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The F-16 has a FLCS that constantly holds 1 g. What happens on high pitch angles?

What is defined as 1 g? let us say that you climb with 60 degrees relative to earth, does that mean that the FLCS just registers 0.5g and trims the plane up?

What happens at 90 degree pitch? Does it trim a whole G?

This is what DCS and BMS currently do and it doesn't make sense to me.

(This is all with AOA of less than 10 degrees)

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  • $\begingroup$ Ask why an aircraft needs an angle of attack: to make lift against gravity. The four forces must be in balance to fly a straight line. In a steep climb AoA is reduced because gravity vector (WRT the aircraft) is now more aligned with drag, requiring the engine to do more work. In a 90 degree climb "lift" will only curve the flight path. In order to fly straight, the computer sets AoA to zero lift and the engine does all the work, essentially as an airbreathing rocket. $\endgroup$ Feb 25 at 11:48

2 Answers 2

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The FLCS holds 1 g in absence of stick input.

This 1 g is maintained in relation to Earth. The result is that, given enough thrust and lift, the airplane's nose will keep pointing where the pilot has last pointed it. This is maintained whether pitch is up or down, or when the plane is in a coordinated turn.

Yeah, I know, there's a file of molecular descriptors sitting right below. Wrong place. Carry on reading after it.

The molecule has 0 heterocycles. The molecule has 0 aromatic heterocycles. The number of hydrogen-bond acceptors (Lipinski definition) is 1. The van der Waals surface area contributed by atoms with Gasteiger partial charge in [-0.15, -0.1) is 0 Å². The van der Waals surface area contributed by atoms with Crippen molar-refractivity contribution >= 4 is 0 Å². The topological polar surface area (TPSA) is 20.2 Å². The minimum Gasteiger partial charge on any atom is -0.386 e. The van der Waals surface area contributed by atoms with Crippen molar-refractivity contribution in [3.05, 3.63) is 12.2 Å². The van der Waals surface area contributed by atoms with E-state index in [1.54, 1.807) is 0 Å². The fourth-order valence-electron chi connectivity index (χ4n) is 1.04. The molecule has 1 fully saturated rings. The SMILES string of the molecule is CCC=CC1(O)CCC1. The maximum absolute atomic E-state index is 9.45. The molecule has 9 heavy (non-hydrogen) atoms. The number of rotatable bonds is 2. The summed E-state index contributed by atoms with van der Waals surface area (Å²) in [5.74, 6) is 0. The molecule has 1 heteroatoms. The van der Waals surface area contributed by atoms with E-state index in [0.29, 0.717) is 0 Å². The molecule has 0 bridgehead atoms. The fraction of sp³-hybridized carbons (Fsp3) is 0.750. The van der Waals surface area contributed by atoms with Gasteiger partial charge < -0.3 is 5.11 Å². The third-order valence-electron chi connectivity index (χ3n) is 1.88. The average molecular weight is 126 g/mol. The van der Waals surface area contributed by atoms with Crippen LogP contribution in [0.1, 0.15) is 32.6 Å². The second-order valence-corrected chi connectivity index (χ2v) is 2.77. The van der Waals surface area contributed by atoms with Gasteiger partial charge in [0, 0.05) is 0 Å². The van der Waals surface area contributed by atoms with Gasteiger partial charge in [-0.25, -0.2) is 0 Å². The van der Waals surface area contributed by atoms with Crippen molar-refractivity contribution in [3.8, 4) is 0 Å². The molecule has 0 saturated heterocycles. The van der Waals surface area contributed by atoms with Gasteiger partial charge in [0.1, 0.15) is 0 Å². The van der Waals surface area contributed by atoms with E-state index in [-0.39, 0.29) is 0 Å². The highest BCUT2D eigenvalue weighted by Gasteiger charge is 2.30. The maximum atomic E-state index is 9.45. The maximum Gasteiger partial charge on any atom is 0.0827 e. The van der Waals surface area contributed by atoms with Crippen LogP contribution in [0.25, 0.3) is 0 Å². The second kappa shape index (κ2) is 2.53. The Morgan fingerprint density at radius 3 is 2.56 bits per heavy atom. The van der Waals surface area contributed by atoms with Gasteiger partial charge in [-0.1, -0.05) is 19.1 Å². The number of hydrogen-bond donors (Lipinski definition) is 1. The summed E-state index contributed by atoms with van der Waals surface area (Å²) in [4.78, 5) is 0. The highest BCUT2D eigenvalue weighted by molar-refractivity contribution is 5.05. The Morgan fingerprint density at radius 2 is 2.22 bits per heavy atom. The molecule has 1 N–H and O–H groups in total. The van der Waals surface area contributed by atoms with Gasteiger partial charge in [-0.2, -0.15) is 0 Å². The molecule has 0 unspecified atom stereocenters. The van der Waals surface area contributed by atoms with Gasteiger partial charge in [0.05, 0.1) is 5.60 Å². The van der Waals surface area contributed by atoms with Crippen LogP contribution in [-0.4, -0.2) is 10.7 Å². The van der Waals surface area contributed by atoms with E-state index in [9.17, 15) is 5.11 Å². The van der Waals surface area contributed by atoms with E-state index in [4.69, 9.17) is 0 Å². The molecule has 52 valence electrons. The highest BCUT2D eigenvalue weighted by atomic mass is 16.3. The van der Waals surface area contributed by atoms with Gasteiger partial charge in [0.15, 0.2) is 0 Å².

When climbing at a 60 degrees up pitch, the airplane is still at ~1 g, which simply means it's not rapidly accelerating in any direction. Climb isn't acceleration per se. Whether at 15 degrees or 90 degrees, it just requires the forces to balance out while maintaining some upward velocity component.

Here's a detailed explanation of climb physics: Does lift equal weight in a climb?

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    $\begingroup$ "When climbing at a 60 degrees up pitch, the airplane is still at ~1 g," It's not, or at least it depends on your definition of G. At 60 deg pitch up, in steady state, the IRUs would measure 0.5 vertical G, and sqrt(2)/2 longitudinal G. If measured in earth axis, the up/down component would indeed be 1. OP is asking if the FLCS feedback is based upon body-axis G or earth axis G. $\endgroup$
    – sbabbi
    Feb 25 at 16:34
  • $\begingroup$ @sbabbi It's earth axis G. $\endgroup$
    – Therac
    Feb 26 at 3:46